Even though English has been the dominant language in Eurovision since the language rule was revoked in 1999, there are always some countries that choose to sing in their own language. And this year’s contest is no exception as we have nine countries that are representing their own mother tongues on stage.
In this poll, we are only including entries where the majority of the song is in a non-English language. However we are excluding tracks that are primarily in English and with just a few sentences in other languages, like Croatia’s “Tick Tock” or The Netherlands’ “Birth of a New Age”.
So, as you brush up on your Albanian, Danish, French, Italian, Russian, Serbian, Spanish, and Ukrainian, we want you to name your favourite non-English song of 2021. You can listen to all of the songs below and then vote for your favourite. You can vote for as many songs as you like but remember that you can only vote once.
Non-English songs of Eurovision 2021
Albania: Anxhela Peristeri – “Karma”
In some years, Albania has translated the Festivali i Këngës winning song into English for Eurovision, but this year they’ve left the lyrics of “Karma” in Albanian. It’s a dramatic, emotional song, with Anxhela Peristeri singing about a woman in a crisis she’s brought on herself.
Denmark: Fyr & Flamme – “Øve os på hinanden”
Denmark hasn’t sent a song entirely in Danish since the national language rule was lifted in 1999. While there was talk of “Øve os på hinanden” being translated into English, Fyr & Flamme stuck to their guns and will keep their synth-pop bop in Danish. The song captures the magic and nervousness of sharing the first dance with someone.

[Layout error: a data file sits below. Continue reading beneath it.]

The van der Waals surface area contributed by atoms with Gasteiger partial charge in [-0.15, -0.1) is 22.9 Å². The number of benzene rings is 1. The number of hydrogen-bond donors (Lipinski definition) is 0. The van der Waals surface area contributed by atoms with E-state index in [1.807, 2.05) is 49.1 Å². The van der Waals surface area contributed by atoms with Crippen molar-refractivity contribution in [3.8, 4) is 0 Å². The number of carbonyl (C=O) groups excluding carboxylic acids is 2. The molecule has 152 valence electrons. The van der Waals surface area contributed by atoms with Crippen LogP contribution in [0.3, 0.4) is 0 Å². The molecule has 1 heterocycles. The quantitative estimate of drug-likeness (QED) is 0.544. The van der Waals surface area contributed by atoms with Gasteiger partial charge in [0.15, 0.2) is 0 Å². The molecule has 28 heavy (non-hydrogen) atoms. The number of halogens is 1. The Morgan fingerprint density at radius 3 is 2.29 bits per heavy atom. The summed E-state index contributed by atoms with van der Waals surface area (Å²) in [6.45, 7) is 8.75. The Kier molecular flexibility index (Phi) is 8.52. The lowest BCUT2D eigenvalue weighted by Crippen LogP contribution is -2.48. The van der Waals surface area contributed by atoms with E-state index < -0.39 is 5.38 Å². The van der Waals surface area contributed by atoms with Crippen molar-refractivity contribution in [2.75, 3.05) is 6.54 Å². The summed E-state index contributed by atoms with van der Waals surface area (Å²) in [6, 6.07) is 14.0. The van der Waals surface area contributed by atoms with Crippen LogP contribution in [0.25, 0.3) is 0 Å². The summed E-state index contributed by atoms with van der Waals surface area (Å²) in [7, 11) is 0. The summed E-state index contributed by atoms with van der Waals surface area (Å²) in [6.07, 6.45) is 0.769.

France: Barbara Pravi – “Voilà”
France usually sticks with song in French, but a lot of the time they’ll also throw in some lyrics in English. Not this year, though. Barbara Pravi is serving her take on French chanson and the lyrics to “Voilà” are entirely in French. Barbara’s song is a declaration of herself as a singer — and a challenge to the listener to accept her for what she is.
Italy: Måneskin – “Zitti e buoni”
As usual, Italy are sending a song in Italian. Måneskin have cleaned up the lyrics from their Sanremo performance, into a more family-friendly version for Eurovision. The song is a celebration of uniqueness and says never mind anyone who doesn’t get it.
Russia: Manizha – “Russian Woman”
Despite having an English title, Manizha’s “Russian Woman” is mostly in Russian, with just a few English lines thrown in for good measure. It’s the first Russian Eurovision entry performed in a local language since the Buranovskiye Babushki sang in Udmurt in 2012. Manizha’s song is a message of strength for women.
Serbia: Hurricane – “Loco Loco”
Hurricane’s song has a Spanish title and throws in a few English words, but the song is a slice of Serbian pop. The song is a celebration of being a strong, independent woman who also knows how to have a wild time.
Spain: Blas Cantó – “Voy a quedarme”
Spain usually enters a song in Spanish and 2021 is no exception. Blas Cantó sings “Voy a quedarme”. The romantic ballad is sentimental and full of longing, a declaration of fidelity.
Switzerland: Gjon’s Tears – “Tout l’univers”
Despite having four national languages, the last time Switzerland sent one of these languages to Eurovision was in 2010. But this year Gjon’s Tears insisted that his song, a message of love and strength, be sung in French. Fans have noted that Switzerland’s two previous victories were both French language songs — can lightning strike three times?
Ukraine: Go_A – “SHUM”
Ukraine haven’t sent a song with Ukraine lyrics sing GreenJolly performed “Razom nas bahato” on home turf in 2005. Go_A use traditional folklore styles mixed with intense modern electronica on their track “Shum”. The song evokes the seasons and takes inspiration from the natural environment.